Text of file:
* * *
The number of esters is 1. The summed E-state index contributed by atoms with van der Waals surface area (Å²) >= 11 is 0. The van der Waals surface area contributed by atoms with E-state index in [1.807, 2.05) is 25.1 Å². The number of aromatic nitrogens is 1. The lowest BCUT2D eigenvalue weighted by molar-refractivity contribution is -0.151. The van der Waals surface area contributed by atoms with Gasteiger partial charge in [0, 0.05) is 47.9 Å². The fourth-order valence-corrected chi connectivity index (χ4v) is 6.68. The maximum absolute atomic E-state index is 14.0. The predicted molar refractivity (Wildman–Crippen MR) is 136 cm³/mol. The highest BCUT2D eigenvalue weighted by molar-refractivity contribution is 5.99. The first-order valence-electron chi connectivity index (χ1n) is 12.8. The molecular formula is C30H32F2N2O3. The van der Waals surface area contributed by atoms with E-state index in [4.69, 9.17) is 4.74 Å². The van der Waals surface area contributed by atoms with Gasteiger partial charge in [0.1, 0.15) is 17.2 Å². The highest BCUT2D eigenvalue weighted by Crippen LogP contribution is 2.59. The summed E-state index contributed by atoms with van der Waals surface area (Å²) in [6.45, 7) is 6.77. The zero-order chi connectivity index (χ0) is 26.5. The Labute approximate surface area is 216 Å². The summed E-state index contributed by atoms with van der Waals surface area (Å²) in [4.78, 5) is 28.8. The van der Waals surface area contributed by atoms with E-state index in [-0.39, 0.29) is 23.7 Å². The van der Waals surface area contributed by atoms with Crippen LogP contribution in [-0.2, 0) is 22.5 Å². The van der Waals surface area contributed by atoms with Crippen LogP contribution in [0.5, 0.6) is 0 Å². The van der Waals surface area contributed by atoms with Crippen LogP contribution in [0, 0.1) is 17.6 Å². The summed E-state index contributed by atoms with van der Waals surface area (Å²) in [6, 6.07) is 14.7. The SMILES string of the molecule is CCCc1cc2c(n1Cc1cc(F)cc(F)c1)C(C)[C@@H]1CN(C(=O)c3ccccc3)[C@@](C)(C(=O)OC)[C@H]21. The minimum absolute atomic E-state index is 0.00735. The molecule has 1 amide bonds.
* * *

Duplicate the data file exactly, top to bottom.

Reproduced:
The number of esters is 1. The summed E-state index contributed by atoms with van der Waals surface area (Å²) >= 11 is 0. The van der Waals surface area contributed by atoms with E-state index in [1.807, 2.05) is 25.1 Å². The number of aromatic nitrogens is 1. The lowest BCUT2D eigenvalue weighted by molar-refractivity contribution is -0.151. The van der Waals surface area contributed by atoms with Gasteiger partial charge in [0, 0.05) is 47.9 Å². The fourth-order valence-corrected chi connectivity index (χ4v) is 6.68. The maximum absolute atomic E-state index is 14.0. The predicted molar refractivity (Wildman–Crippen MR) is 136 cm³/mol. The highest BCUT2D eigenvalue weighted by molar-refractivity contribution is 5.99. The first-order valence-electron chi connectivity index (χ1n) is 12.8. The molecular formula is C30H32F2N2O3. The van der Waals surface area contributed by atoms with E-state index in [4.69, 9.17) is 4.74 Å². The van der Waals surface area contributed by atoms with Gasteiger partial charge in [0.1, 0.15) is 17.2 Å². The highest BCUT2D eigenvalue weighted by Crippen LogP contribution is 2.59. The summed E-state index contributed by atoms with van der Waals surface area (Å²) in [6.45, 7) is 6.77. The zero-order chi connectivity index (χ0) is 26.5. The Labute approximate surface area is 216 Å². The summed E-state index contributed by atoms with van der Waals surface area (Å²) in [4.78, 5) is 28.8. The van der Waals surface area contributed by atoms with E-state index in [-0.39, 0.29) is 23.7 Å². The van der Waals surface area contributed by atoms with Crippen LogP contribution in [-0.2, 0) is 22.5 Å². The van der Waals surface area contributed by atoms with Crippen LogP contribution in [0.5, 0.6) is 0 Å². The van der Waals surface area contributed by atoms with Crippen LogP contribution in [0, 0.1) is 17.6 Å². The summed E-state index contributed by atoms with van der Waals surface area (Å²) in [6, 6.07) is 14.7. The SMILES string of the molecule is CCCc1cc2c(n1Cc1cc(F)cc(F)c1)C(C)[C@@H]1CN(C(=O)c3ccccc3)[C@@](C)(C(=O)OC)[C@H]21. The minimum absolute atomic E-state index is 0.00735. The molecule has 1 amide bonds.